17 year wait before single, first-time buyers can afford a 15% London deposit
Single first-time buyers may have to count their pennies for 17 years before being able to raise a 15% deposit on a home in London, according to data from Hamptons International. While across England and Wales, it takes just over 10 years to save a deposit of equal size.
Couples, on the other hand, are better placed when it comes to getting on the property ladder in London and are able to put away the same amount of deposit in only eight years. The outlook turns even more positive beyond London, as for England and Wales; couples could put together a deposit in just five years. The sharing of everyday costs such as rent, utilities, and grocery bills means couples can usually save the same amount in less than half the time it would take a single buyer. However, a more accurate understanding of the exact length of time taken by an individual or couple to save enough for a deposit would change depending on the location of the property investment, as well as their income and outlays.
The report utilised earnings figures provided by Office for National Statistics and investigated the length of time it would take first-time buyers to put together a deposit if they started saving today. Focusing on young adults in their 20s, the report took into account the amount of savings first-time buyers have left of their incomes after obligatory deductions such as tax, national insurance, rent, council tax, as well as after dealing with expenses such as food, transport and utility bills.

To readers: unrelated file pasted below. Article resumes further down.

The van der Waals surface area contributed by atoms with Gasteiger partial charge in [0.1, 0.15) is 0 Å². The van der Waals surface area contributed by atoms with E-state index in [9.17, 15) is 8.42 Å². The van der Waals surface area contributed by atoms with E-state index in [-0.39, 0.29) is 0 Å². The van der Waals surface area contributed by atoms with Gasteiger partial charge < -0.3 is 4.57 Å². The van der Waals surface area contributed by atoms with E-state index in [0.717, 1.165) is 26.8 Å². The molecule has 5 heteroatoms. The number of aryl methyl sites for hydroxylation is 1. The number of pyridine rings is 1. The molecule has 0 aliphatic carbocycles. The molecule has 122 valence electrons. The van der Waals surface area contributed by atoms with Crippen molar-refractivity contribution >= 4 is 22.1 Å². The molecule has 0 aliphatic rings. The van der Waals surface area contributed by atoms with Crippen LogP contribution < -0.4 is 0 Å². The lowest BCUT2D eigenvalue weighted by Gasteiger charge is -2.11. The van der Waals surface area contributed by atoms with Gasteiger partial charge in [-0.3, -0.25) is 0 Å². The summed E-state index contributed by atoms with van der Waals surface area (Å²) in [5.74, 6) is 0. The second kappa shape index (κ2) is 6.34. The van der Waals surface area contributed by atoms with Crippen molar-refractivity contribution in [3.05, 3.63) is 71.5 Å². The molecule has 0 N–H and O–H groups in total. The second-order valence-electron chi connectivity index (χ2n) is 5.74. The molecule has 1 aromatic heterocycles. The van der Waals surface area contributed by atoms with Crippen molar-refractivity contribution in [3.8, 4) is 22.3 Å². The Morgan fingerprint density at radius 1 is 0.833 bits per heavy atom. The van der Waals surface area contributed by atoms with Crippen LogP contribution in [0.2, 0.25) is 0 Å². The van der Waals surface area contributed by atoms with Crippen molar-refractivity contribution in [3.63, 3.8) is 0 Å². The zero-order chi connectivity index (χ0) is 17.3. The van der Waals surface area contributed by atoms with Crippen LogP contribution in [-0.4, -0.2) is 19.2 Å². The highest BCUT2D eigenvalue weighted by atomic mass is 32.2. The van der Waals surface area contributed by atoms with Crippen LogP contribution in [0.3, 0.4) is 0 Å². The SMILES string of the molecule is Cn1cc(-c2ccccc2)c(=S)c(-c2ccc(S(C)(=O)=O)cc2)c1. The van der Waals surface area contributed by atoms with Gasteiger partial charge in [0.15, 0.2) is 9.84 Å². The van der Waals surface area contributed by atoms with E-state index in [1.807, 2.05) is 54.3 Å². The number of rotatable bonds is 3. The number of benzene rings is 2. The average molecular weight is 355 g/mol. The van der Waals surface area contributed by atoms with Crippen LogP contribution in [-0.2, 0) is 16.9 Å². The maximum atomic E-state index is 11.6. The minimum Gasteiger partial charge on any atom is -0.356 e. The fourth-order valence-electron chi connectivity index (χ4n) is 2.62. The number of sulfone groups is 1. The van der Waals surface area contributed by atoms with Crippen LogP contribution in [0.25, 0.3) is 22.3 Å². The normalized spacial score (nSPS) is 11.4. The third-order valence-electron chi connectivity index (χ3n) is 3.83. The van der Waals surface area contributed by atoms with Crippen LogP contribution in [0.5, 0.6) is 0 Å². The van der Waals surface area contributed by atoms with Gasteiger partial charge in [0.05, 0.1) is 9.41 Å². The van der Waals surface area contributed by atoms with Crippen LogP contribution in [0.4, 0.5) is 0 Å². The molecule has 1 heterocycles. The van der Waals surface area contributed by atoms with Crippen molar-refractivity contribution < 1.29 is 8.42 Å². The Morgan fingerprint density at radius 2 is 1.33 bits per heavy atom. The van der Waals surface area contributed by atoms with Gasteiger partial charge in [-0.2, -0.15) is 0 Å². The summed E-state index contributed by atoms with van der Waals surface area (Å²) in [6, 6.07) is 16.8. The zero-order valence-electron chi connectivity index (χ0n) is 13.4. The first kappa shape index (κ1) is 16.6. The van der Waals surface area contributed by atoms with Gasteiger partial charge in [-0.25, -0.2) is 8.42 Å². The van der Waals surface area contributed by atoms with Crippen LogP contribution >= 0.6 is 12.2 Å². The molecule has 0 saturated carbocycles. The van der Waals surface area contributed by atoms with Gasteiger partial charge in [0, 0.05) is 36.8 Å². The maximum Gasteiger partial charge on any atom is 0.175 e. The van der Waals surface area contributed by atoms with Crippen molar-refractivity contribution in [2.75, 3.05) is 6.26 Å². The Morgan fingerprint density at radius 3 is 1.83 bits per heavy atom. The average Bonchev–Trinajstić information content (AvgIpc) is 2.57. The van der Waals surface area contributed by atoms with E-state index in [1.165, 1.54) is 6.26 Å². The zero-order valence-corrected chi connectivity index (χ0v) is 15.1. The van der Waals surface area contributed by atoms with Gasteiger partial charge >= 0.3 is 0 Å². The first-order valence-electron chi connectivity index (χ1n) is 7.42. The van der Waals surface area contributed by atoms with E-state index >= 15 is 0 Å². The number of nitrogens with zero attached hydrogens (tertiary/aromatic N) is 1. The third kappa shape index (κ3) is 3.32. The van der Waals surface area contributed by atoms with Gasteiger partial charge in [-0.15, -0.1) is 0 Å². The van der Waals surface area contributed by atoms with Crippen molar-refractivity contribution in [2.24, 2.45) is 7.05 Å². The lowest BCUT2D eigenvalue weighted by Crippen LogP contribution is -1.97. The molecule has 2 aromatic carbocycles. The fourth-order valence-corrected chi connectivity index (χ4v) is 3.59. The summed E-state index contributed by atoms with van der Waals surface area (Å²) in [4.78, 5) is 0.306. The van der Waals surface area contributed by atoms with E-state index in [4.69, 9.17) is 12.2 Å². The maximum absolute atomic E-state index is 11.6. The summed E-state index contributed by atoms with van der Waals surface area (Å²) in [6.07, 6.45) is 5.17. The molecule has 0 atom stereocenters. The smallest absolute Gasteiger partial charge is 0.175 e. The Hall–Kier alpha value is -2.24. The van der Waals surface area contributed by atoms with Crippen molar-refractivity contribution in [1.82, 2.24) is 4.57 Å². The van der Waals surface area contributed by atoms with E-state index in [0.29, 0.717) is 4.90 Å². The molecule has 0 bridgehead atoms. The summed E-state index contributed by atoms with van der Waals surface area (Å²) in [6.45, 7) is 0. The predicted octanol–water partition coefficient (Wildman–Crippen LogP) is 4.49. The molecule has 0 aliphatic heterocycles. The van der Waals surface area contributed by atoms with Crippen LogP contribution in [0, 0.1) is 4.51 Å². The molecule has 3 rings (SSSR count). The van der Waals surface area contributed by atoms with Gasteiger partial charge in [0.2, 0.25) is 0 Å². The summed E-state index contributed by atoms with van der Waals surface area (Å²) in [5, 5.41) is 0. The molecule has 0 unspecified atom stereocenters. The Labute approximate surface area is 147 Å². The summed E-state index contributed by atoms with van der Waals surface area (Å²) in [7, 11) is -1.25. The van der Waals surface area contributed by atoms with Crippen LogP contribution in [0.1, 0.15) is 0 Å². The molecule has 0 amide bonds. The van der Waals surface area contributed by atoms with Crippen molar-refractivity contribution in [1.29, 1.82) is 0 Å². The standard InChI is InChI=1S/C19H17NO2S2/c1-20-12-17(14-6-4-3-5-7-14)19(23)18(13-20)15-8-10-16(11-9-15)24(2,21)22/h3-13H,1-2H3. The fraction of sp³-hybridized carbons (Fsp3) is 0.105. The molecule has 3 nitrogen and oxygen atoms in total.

Moreover, the research also took into account potential increases in incomes that typically complement an individuals’ progress up the career ladder, and assumed wages and house prices would increase in line with Office for Budget Responsibility forecasts. In addition, the report assumes households can save 22% of what is left of their incomes towards a deposit.
While a decade may seem daunting, the marginal drop is an improvement on 2017’s 11-year mark. No doubt a result of house prices experiencing downward pressure in areas like London as well as salaries experiencing a slow but steady hike.
The report comes close on the heels of conflicting house price data, leaving homeowners as well as potential buyers in the difficult position of wondering what to believe. As it stands, the average cost of a home in London now remains at £485,000 according to official data published by the Office for National Statistics earlier this month.